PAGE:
Meanderings Of A Restless Mind

My friend Lilly made the bookmark in the picture. it is tattered and a little torn from use just as I am today. I am dictating this as I am laid up, or I should say my hand is laid up with a bent finger.

The bookmark is placed in a chapter in the book, He Still Moves Me, by Max Lucado. I am on the chapter called Bruised Reeds and Smoldering Wicks. The chapter addresses being frail, like a bruised reed bent but still standing by the rivers edge.

This chapter, as well as the entire book resonates with me this morning because the first thing I thought of when I woke up, for some strange reason, is are we overthinking our purpose in life? What if our only purpose in life were to be kind to one another? I posted that on my Facebook page this morning.

I think the thought came to my mind because of all the unsettling news in the world today. Yesterday all I wanted to post was the words “I am a Christian and an American.”

I am not defined by a political party or by a certain denomination. I am defined by what is in my heart and by what I believe to be right and wrong and how I live my life.

That doesn’t mean I am the perfect person. I let myself be defined by outside influences. And because of it I define others or perhaps I should say I create an atmosphere in my relationships, or in my interactions which causes me to put a definition, right wrong on my friends or family that may change the path of their life, blurring their expectations of who they really are. Yes our words do influence others, occasionally in the wrong way.

This paragraph in Max Lucado’s book hit me hard this morning. It asks us if we are that bruised reed. If we once stood tall with confidence but the words of others, the criticism, words of anger, words of failure by religions rigidity, wounded and bent us and left us blowing In the wind.

Many of us are that bent reed. I don’t know what happens for you, but I know for me it makes me strike out or retreat because I want to stay out of the way of the harshness. And it makes us feel less than ok with ourselves, operhaps turning us into someone we are not, someone of harshness or anger. A person who wounds and lashes out to keep ourselves safe from the wounds of others. We retreat or attack.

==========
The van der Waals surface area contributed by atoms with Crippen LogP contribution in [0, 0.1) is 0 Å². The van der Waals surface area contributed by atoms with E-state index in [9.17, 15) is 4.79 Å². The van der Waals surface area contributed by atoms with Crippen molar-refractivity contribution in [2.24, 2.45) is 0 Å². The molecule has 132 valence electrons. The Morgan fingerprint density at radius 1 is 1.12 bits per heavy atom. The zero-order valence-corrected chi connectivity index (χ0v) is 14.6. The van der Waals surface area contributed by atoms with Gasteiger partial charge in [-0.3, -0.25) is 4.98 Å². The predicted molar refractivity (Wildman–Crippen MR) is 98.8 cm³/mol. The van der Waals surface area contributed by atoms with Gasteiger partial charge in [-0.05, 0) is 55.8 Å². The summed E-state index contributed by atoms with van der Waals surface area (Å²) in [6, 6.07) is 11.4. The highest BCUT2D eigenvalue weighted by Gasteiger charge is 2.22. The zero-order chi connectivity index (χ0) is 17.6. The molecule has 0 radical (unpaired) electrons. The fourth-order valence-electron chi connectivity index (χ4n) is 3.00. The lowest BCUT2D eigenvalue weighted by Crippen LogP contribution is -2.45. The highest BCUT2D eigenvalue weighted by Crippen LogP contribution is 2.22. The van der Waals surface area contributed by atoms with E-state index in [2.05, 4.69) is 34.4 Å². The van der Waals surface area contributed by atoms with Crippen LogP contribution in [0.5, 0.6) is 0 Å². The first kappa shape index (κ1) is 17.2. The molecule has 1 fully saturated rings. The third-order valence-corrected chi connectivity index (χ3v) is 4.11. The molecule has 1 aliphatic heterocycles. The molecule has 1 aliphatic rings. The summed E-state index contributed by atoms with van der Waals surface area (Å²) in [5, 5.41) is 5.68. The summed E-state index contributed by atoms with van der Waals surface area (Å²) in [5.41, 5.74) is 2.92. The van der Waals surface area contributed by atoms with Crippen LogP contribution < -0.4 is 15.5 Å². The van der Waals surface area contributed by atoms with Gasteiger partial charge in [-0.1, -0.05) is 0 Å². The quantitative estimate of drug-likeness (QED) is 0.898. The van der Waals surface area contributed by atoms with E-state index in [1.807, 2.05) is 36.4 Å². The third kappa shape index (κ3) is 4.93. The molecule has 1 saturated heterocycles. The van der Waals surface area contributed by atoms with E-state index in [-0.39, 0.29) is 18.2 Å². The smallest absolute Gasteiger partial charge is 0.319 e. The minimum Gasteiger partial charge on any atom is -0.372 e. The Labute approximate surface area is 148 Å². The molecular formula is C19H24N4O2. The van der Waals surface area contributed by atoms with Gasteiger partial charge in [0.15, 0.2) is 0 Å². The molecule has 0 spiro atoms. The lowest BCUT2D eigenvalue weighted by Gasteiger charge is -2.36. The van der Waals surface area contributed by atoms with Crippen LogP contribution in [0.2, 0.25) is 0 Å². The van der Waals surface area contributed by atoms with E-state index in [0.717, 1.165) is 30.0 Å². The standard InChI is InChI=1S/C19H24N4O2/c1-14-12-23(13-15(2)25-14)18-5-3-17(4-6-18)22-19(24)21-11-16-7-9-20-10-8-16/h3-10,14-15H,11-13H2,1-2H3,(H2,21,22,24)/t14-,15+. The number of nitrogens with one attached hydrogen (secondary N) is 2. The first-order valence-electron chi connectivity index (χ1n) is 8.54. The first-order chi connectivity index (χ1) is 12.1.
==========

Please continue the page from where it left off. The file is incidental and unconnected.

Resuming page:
I’ve always been a talker, I talk fast and I ramble on and I have always been made fun of for talking so much. And it makes me feel bad. But I have never said anything to those who criticize my talking. I have never shared that I ramble on because I feel less than, or I ramble on because I’m nervous, or I ramble on because I am just so uncomfortable in social situations.

When I am teased or criticized for talking too much I hide my hurt, and sometimes I retreat and I’m more silent because I am uncomfortable in the presence of the person that made fun of me and my personality. It makes me feel that I’m less than and it is not acceptable to be who I am.

My reading this morning made me realize that I am that bruised reed and I imagine there are so many people out there just like me. I also know that I probably many times have been the cause of making someone else feel that way.

The past weeks myself and others have spent an enormous amount of time and energy defending our views and not listening, or trying to understand the views of one another, making each of us feel wrong or attacked because we believe what we believe. And when we feel cornered we attack too and nothing is accomplished except losing our own integrity.

I have noticed that many attacks on the political front come from people who are normally outgoing and outspoken, and yes sometimes I am the outspoken one. I think we get louder and talk more if we feel we are not being heard or we want to bully someone into taking our side. Doing that makes others cower in fear and retreat and be silent, because they feel speaking out causes attack and they want to be peaceful. It stops us from hearing the wisdom of those silent voices.

There seems to be a certain criteria to be an accepted Christian depending on what denomination we choose, and there seems to be a certain criteria that says we have to take sides and be one or the other, Republican or Democrat. Depending on which side we choose, which denomination we choose, determines whether we are good or bad.